Chest vs. Stomach Breathing

Man running on track

Proper breathing is essential, especially when running or performing other intense exercises. If you aren't breathing correctly, you won't get sufficient oxygen in your blood to sustain the muscles, leaving you tired and unable to continue exercising. Breathing can come from one of two primary regions: your chest or your stomach: Understanding the differences between the two can have a significant impact on your endurance during exercise.

Chest Breathing

Chest breathing refers to breaths from the top lobes of the lungs that use the chest muscles to inflate the lungs by pulling on the rib cage. In chest breathing, the chest expands and contracts with each breath while the abdominal area does not. These breaths tend to be short and quick, using only a small portion of the lungs and delivering a relatively minimal amount of oxygen to the bloodstream. Chest breathing is often associated with hyperventilation and a sensation of feeling out of breath, as you attempt to take in oxygen quickly despite the low air volume from each breath.

Stomach Breathing

Stomach breathing, also called belly or diaphragmatic breathing, refers to breaths that use your entire lung capacity. The diaphragm and abdominal muscles pull down on the abdominal cavity to fully inflate the lungs. The chest expands very little if at all while stomach breathing, while the abdominal area expands significantly. Breaths taken while stomach breathing are slow and deep, taking longer to inhale and exhale and delivering a significantly larger amount of oxygen to the bloodstream. The larger amount of air intake also allows you to exhale a larger amount of carbon dioxide, eliminating it from your body at a faster rate.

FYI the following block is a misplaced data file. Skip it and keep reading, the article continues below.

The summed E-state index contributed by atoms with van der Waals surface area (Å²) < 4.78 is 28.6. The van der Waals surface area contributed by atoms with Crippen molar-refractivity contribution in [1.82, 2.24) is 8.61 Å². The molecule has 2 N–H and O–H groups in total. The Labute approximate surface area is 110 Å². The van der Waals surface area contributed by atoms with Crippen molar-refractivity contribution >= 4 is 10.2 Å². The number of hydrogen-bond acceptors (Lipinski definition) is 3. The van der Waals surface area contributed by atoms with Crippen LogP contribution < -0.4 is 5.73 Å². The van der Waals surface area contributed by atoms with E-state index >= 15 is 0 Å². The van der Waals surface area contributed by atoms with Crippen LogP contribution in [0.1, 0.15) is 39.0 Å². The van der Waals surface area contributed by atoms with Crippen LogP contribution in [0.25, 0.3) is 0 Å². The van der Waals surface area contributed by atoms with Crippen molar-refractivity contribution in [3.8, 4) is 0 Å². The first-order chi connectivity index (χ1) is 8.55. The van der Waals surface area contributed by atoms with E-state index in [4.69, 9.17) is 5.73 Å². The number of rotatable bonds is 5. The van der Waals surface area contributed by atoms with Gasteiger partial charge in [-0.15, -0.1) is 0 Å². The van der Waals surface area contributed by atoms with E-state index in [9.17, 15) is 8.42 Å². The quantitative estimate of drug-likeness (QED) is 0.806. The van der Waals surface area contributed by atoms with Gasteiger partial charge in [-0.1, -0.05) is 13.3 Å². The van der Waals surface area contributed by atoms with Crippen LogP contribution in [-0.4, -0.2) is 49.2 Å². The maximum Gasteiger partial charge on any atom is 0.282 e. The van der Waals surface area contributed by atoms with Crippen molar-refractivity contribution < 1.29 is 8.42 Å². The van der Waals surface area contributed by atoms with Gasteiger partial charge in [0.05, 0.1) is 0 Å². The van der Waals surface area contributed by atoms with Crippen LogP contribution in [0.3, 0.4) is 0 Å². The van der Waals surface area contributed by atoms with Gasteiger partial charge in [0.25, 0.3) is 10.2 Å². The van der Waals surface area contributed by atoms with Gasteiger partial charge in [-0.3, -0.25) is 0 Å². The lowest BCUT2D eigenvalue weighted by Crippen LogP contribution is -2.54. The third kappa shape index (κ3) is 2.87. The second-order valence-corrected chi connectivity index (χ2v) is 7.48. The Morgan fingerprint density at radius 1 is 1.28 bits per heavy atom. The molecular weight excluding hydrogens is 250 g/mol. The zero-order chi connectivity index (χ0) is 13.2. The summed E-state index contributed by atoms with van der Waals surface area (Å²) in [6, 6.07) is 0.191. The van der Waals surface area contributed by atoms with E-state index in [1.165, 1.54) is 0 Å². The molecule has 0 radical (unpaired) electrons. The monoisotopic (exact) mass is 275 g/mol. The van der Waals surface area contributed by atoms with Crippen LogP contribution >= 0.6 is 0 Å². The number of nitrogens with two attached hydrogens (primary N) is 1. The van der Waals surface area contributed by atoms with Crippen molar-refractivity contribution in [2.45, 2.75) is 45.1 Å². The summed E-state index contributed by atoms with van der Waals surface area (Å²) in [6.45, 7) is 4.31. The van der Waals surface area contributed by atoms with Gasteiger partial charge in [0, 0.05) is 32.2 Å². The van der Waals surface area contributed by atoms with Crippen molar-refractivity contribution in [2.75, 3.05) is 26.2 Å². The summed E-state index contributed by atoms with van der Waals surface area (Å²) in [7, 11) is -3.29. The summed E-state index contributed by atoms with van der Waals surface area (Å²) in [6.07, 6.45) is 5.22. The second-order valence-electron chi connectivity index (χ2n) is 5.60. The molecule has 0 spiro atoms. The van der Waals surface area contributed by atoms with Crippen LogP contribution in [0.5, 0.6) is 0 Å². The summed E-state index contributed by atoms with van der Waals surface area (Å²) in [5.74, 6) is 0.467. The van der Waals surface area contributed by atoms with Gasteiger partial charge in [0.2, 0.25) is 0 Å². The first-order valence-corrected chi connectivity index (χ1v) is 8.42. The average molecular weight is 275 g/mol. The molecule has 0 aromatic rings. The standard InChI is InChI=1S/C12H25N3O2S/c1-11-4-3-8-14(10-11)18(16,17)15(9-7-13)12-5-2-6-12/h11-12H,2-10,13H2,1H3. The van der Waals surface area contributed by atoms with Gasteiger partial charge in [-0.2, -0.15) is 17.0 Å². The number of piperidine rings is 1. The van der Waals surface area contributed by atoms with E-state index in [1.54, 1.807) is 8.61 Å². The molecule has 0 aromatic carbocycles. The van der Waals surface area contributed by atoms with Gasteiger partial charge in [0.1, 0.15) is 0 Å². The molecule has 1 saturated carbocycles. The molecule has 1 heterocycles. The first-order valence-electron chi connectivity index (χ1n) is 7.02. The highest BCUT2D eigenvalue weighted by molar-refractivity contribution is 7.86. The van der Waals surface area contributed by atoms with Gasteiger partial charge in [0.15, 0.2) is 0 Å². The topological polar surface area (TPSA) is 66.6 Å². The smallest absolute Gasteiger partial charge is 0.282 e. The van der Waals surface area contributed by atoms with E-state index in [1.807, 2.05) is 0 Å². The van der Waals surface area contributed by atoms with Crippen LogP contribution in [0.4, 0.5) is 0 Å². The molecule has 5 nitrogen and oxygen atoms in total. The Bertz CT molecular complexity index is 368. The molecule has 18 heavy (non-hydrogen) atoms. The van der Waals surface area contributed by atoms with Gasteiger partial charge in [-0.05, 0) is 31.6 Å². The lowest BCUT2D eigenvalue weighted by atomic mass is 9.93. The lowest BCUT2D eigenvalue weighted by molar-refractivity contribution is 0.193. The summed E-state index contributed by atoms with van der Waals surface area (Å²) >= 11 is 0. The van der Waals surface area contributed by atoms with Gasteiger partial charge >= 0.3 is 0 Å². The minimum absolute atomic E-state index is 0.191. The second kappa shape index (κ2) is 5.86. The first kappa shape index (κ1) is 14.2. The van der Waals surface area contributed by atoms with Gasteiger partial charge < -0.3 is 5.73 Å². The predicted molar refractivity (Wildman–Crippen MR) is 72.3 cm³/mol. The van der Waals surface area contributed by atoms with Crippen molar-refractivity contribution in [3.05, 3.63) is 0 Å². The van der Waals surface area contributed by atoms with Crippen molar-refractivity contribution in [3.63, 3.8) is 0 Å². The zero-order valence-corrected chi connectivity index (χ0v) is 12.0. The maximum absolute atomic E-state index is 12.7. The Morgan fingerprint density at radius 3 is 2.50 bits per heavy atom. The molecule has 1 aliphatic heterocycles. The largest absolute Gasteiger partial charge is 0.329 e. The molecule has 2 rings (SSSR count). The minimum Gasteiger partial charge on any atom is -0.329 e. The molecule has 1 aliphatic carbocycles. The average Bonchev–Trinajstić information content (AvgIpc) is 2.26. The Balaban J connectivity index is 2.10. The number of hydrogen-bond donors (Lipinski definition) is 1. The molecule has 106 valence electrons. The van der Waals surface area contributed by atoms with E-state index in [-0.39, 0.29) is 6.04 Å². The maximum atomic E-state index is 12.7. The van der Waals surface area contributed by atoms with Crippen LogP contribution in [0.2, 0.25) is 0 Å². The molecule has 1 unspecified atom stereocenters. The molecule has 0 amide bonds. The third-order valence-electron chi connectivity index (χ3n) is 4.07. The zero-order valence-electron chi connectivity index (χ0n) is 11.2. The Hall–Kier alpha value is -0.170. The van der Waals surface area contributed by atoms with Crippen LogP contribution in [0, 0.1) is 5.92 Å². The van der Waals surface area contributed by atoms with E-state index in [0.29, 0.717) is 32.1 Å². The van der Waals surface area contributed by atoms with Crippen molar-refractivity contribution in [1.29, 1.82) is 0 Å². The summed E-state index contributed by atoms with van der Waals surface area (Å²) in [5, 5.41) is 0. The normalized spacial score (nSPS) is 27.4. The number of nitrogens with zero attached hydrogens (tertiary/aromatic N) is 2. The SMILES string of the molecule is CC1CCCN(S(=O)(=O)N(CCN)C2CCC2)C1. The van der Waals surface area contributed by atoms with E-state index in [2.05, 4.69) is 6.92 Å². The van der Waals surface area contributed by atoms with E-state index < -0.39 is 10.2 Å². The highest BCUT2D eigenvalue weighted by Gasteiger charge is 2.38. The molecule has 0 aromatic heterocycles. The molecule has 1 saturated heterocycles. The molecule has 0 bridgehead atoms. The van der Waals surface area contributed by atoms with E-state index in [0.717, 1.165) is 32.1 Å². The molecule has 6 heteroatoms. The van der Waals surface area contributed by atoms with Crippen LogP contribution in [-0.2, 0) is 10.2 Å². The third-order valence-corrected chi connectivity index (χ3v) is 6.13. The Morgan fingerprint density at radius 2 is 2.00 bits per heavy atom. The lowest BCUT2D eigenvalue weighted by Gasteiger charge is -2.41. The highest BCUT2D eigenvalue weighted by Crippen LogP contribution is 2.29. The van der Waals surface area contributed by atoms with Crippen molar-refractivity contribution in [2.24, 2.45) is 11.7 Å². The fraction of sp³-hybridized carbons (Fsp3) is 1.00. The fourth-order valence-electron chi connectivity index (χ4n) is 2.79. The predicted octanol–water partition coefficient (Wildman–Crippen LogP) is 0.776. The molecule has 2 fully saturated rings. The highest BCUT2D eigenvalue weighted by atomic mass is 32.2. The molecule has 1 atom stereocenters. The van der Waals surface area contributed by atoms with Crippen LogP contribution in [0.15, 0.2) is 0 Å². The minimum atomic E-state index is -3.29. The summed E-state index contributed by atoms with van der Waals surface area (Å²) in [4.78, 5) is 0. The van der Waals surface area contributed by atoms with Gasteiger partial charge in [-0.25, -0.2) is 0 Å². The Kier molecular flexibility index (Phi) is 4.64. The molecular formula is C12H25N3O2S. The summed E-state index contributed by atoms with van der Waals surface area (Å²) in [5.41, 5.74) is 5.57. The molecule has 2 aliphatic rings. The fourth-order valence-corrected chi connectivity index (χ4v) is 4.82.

Breathing and Endurance

Oxygen is essential for endurance: Without sufficient oxygen, the body can't produce the energy that the muscles need to continue performing under stress. If you're chest breathing during exercise or competition, the relatively low volume of air that you take in with each breath significantly hinders your body's ability to provide oxygen to the bloodstream for use in the energy conversion process. Stomach breathing increases endurance by providing much more oxygen to the bloodstream, allowing the body to convert fuel to energy for longer periods.

Improving Breathing

Lie on your back with your hands on your abdomen to see whether you typically are a chest or stomach breather. If you see your hands rise and fall, you're a stomach breather, but if your hands remain mostly stationary, you're a chest breather. Take a deeper breath, contracting your chest muscles slightly as necessary until you see your hands start to rise. Practice this several times until you can feel the pulling in the abdominal cavity and are able to take deep stomach breaths without significant effort. Place books or other light weights on your abdomen and repeat these deep breaths for three to five minutes to provide exercise for the diaphragm and abdominal muscles involved. Repeat this exercise regularly and make a conscious effort to breathe from the diaphragm whenever you notice that you're breathing from your chest; as your muscles become stronger and your body becomes accustomed to stomach breathing, you'll take deeper stomach breaths more naturally and without conscious prompting.